Since the reform of Committee on Foreign Investment in the United States (CFIUS) in 2009, the procedures to assess foreign acquisitions have been systematized and made more immune to congressional pressure and public outcry. With appropriate legal counsel, Chinese investors should be able to discover whether they will be subject to serious obstacles. A hypothetical Chinese acquisition of a US rare-earths mine would probably be denied since China already controls more than 95 percent of rate-earths output and has demonstrated a willingness to manipulate supply to Japan (Threat I); a Chinese acquisition of a small US oil company would not. A hypothetical Chinese acquisition of the most advanced US encryption firm would probably be denied (Threat II); a Chinese acquisition of a meat-packing company would not. A Chinese acquisition of a US wind-power facility overlooking the Air Force's most sophisticated drone-testing base would probably be denied (Threat III); a Chinese acquisition of a US wind-power facility overlooking open ocean would not.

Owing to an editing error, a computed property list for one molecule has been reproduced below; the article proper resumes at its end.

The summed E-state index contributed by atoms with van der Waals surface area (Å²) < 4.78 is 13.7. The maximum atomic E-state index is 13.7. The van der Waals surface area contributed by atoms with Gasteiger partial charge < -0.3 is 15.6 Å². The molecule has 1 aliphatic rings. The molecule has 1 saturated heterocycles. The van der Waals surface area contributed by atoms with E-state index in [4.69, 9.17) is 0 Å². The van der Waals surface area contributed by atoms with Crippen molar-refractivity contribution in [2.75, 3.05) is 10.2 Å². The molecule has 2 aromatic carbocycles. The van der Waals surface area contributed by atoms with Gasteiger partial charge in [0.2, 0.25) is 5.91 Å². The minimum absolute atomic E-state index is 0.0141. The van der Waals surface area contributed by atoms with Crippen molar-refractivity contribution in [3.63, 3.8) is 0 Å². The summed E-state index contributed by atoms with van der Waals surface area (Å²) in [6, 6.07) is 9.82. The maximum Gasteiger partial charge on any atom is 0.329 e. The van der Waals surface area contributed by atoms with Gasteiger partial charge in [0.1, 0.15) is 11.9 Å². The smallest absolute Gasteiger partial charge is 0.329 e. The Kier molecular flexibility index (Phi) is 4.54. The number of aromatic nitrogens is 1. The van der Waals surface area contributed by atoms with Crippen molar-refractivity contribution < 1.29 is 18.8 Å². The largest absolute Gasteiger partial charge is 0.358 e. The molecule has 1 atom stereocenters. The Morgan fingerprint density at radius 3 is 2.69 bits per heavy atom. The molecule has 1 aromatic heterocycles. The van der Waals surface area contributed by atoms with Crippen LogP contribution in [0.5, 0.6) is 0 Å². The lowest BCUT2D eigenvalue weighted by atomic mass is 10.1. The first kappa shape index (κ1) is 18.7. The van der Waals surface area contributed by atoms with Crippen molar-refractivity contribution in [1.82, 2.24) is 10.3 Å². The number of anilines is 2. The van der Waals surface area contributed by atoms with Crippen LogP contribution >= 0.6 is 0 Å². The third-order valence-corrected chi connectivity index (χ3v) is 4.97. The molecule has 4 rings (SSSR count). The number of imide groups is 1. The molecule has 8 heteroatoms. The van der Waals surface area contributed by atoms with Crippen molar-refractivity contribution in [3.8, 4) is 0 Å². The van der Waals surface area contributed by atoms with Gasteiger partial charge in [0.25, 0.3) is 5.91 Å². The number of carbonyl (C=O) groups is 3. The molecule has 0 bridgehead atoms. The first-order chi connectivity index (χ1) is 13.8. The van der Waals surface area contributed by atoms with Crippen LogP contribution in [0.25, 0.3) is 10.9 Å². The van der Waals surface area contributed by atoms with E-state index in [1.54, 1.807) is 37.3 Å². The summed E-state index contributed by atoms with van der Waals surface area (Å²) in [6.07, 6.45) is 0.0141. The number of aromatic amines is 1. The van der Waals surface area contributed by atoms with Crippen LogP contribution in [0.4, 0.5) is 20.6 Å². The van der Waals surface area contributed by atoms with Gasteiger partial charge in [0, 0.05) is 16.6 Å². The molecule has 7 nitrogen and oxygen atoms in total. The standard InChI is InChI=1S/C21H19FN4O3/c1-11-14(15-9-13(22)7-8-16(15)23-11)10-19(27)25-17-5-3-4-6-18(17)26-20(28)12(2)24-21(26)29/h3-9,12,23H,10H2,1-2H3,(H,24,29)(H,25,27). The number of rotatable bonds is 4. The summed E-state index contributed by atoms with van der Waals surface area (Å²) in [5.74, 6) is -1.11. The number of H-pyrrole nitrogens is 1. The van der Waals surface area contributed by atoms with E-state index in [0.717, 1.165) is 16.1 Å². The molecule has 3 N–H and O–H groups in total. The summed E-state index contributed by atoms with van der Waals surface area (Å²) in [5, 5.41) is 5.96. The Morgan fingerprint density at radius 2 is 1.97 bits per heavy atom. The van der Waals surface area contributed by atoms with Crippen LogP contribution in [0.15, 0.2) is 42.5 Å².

Within this framework, the vast majority of Chinese operations, like other foreign investor operations, can be shown to pose no genuine national security threat whatsoever.

Thus we predict that Chinese FDI in the United States will not only continue to grow rapidly in the coming year, but that these flows of FDI will deliver overall benefits to the US economy and US workers.

FDI by Japanese firms in the United States

Japanese direct investment in the United States has been increasing in recent years. In 2013 Japanese firms were the largest source of new inflows of FDI in the United States for the first time since 1992, injecting almost $45 billion of new investment into the US economy in 2013 alone. We predict that US investments by Japanese firms will continue to grow through 2015.